Abuse within the church - a statement at Passiontide

 “horrifying to a huge degree, because you see this extraordinary and atrocious willingness to turn a blind eye to things going very, very seriously wrong, and entirely damaging human beings for their whole lifetimes”

These are the words of Archbishop Justin.

He was speaking about the findings of the Independent Inquiry into Child sexual abuse and specifically its findings on abuse within the Church of England.

Archbishop Justin also said that he felt ashamed of the church.

The inquiry heard how the leaders of our church failed to take appropriate action to safeguard the vulnerable and failed to respond properly to survivors of abuse.

The action or lack of action of each individual formed part of a collective sin which, Archbishop Justin believes the church will answer for at the day of judgement.

We are about to hear again the story of the passion of Christ.

We will hear that Christ was abused.  We will hear that Christ was falsely accused.  We will hear that Christ died, as indeed some who were abused died, taking their own lives in despair at being ignored and not being believed.

Also in the story of the passion of Christ we will hear about religious leaders, who were concerned about the impact that Jesus was having on the religious institutions which they led and resolved to get rid of him.

The shame that Justin has expressed is, in part, a shame that the church has allowed itself to edge away from the cross and become more like the religious leaders who sent Jesus to be abused and killed.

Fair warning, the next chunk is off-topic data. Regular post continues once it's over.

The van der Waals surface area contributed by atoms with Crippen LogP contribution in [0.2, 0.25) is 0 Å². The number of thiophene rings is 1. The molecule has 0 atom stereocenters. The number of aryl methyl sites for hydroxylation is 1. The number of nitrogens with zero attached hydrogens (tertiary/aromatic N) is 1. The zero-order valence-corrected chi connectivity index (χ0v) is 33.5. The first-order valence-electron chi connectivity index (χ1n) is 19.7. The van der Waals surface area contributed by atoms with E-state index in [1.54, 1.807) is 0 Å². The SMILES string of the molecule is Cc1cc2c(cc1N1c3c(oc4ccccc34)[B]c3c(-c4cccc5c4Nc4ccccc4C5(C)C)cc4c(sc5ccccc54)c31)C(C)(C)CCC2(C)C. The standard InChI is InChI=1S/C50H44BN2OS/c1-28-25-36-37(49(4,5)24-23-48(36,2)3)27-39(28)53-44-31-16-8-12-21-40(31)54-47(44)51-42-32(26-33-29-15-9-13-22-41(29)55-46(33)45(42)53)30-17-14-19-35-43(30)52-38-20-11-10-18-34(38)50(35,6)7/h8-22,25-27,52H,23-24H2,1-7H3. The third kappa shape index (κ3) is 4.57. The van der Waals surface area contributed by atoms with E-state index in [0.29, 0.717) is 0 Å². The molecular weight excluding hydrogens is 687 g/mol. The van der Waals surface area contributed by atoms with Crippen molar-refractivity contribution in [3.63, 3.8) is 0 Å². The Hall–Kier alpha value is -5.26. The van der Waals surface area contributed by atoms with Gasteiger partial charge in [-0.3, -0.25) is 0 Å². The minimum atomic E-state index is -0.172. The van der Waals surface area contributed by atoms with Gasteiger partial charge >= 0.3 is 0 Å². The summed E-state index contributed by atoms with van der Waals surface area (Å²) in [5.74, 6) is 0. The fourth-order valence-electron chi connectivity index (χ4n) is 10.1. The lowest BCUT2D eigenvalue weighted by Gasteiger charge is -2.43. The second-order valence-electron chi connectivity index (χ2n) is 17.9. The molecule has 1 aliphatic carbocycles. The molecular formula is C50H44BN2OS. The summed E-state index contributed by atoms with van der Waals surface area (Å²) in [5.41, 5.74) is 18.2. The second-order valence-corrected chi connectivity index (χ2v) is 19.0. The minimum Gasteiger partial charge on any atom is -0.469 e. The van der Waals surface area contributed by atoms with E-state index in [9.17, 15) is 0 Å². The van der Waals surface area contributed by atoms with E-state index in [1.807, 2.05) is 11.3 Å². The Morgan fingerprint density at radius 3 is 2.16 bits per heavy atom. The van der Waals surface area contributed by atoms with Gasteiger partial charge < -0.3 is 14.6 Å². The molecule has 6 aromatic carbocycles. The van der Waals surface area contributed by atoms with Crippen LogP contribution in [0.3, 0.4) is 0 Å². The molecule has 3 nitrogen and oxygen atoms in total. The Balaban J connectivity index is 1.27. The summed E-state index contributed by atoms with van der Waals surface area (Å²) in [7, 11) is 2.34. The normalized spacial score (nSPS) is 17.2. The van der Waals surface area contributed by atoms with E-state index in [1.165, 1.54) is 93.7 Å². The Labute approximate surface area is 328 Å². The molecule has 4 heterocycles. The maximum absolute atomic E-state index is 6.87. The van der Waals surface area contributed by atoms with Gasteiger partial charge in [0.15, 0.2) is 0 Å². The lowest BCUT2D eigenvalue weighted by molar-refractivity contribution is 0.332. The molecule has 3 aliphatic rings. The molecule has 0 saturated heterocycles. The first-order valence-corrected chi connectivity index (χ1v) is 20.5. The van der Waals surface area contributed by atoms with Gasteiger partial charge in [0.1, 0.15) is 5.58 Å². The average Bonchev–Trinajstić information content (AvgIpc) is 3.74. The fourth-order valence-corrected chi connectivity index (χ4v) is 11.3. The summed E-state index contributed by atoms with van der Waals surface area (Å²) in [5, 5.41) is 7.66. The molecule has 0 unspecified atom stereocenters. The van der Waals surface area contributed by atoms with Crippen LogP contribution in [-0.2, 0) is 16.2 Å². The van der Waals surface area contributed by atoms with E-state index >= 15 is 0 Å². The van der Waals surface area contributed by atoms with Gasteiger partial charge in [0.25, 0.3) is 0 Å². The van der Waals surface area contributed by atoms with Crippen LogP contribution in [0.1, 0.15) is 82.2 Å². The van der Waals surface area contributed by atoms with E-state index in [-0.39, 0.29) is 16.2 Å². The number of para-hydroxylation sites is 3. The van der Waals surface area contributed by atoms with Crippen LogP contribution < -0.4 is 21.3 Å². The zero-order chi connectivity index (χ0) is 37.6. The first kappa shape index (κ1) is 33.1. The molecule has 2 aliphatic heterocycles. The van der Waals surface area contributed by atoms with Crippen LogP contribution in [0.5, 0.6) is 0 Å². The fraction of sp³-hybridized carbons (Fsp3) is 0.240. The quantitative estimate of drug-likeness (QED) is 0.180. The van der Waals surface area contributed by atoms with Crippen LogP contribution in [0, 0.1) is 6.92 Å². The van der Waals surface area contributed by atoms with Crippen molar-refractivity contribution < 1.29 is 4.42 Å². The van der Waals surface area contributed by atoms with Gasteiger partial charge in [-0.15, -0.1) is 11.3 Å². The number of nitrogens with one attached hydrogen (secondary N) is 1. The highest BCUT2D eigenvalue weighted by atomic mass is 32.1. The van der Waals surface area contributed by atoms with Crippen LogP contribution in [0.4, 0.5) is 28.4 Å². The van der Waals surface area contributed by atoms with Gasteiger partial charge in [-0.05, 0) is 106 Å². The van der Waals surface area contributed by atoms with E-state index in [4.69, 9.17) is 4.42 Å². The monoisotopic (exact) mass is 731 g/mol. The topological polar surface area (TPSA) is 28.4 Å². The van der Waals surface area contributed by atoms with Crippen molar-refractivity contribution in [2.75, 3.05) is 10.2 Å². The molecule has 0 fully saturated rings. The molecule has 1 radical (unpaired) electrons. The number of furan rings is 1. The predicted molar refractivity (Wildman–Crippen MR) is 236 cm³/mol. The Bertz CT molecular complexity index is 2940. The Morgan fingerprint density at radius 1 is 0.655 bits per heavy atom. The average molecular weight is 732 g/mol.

Every year Christians embark on a Lenten journey.  Our Lenten journey takes us to the cross.  It is a time for re-evaluating our lives in the light of what the cross means for us and for all humanity. 

This year the Church of England has been on a very particular Lenten journey.  It has been a period of brutal reflection and self-evaluation.  It has led to an Archbishop of Canterbury saying at a public inquiry that he is ashamed of the Church of England.  Once again, Christians stand before the cross, having examined their lives and find they are in desperate need of the grace of God.

It was essential that Justin was unambiguously penitent before the Inquiry last week.  Above all, survivors of abuse needed to hear the penitence of the church.

But I am able to say something to you now that Justin could not say.

After Good Friday, comes Easter and the transformation that Easter brings.

I began my training and formation to become a priest almost six years ago. 

Safeguarding training was an important part of my training and it was delivered very well.  My fellow ordinands included doctors, social workers, teachers, NHS staff and survivors of abuse, who all had a lot to contribute to our understanding of what an organisation has to do to keep vulnerable people safe and give would-be abusers no room to operate in.

Then when I was ordained deacon I was required to attend some more safeguarding training.  The overwhelming majority of ministers showed a great understanding of the issues involved and a great deal of commitment to building a church that is free of abuse.

A very small minority of long-serving priests who attended this training did not show this understanding and commitment.  It is my understanding that this small minority are being identified and given help and support.  It is my prayer that they too will be transformed.

The followers of Jesus were transformed when they encountered the risen Christ and realised who he was.  He was not a religious leader concerned to protect his institution.  He was falsely accused, horribly abused and cruelly killed.  We will hear the story of his passion now.  May this story transform our church and transform the lives we live together.




Page last updated: 12th Jul 2018 12:28 PM